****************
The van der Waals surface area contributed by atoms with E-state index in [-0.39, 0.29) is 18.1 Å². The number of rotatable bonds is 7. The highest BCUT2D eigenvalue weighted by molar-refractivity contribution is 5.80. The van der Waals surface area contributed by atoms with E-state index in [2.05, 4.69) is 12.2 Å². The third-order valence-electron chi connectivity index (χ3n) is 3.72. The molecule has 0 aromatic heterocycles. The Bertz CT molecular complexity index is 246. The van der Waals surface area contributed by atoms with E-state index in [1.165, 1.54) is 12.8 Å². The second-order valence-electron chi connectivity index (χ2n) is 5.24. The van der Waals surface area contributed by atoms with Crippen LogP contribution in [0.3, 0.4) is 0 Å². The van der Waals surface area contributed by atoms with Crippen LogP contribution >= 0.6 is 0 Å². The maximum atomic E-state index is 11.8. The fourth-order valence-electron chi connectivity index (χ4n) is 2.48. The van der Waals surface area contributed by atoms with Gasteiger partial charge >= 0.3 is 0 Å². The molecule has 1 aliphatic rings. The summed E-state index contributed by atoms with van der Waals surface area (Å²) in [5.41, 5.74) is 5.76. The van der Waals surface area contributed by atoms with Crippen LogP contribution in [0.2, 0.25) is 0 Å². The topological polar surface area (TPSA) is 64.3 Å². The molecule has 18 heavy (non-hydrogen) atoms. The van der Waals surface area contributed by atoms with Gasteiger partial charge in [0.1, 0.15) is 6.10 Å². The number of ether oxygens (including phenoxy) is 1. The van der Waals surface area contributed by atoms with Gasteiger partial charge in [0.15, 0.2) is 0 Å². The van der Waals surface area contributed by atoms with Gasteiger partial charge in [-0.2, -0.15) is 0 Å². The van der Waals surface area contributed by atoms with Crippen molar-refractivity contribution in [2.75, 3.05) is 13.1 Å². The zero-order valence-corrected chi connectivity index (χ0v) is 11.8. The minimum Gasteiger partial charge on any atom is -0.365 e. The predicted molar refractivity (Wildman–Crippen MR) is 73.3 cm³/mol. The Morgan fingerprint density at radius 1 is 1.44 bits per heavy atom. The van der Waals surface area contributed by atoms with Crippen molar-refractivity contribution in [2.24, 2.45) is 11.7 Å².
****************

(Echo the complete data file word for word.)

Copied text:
The van der Waals surface area contributed by atoms with E-state index in [-0.39, 0.29) is 18.1 Å². The number of rotatable bonds is 7. The highest BCUT2D eigenvalue weighted by molar-refractivity contribution is 5.80. The van der Waals surface area contributed by atoms with E-state index in [2.05, 4.69) is 12.2 Å². The third-order valence-electron chi connectivity index (χ3n) is 3.72. The molecule has 0 aromatic heterocycles. The Bertz CT molecular complexity index is 246. The van der Waals surface area contributed by atoms with E-state index in [1.165, 1.54) is 12.8 Å². The second-order valence-electron chi connectivity index (χ2n) is 5.24. The van der Waals surface area contributed by atoms with Crippen LogP contribution in [0.3, 0.4) is 0 Å². The van der Waals surface area contributed by atoms with Crippen LogP contribution >= 0.6 is 0 Å². The maximum atomic E-state index is 11.8. The fourth-order valence-electron chi connectivity index (χ4n) is 2.48. The van der Waals surface area contributed by atoms with Gasteiger partial charge >= 0.3 is 0 Å². The molecule has 1 aliphatic rings. The summed E-state index contributed by atoms with van der Waals surface area (Å²) in [5.41, 5.74) is 5.76. The van der Waals surface area contributed by atoms with Crippen LogP contribution in [0.2, 0.25) is 0 Å². The topological polar surface area (TPSA) is 64.3 Å². The molecule has 18 heavy (non-hydrogen) atoms. The van der Waals surface area contributed by atoms with Gasteiger partial charge in [0.1, 0.15) is 6.10 Å². The number of ether oxygens (including phenoxy) is 1. The van der Waals surface area contributed by atoms with Gasteiger partial charge in [0.15, 0.2) is 0 Å². The van der Waals surface area contributed by atoms with Gasteiger partial charge in [-0.2, -0.15) is 0 Å². The van der Waals surface area contributed by atoms with Crippen molar-refractivity contribution in [2.75, 3.05) is 13.1 Å². The zero-order valence-corrected chi connectivity index (χ0v) is 11.8. The minimum Gasteiger partial charge on any atom is -0.365 e. The predicted molar refractivity (Wildman–Crippen MR) is 73.3 cm³/mol. The Morgan fingerprint density at radius 1 is 1.44 bits per heavy atom. The van der Waals surface area contributed by atoms with Crippen molar-refractivity contribution in [2.24, 2.45) is 11.7 Å².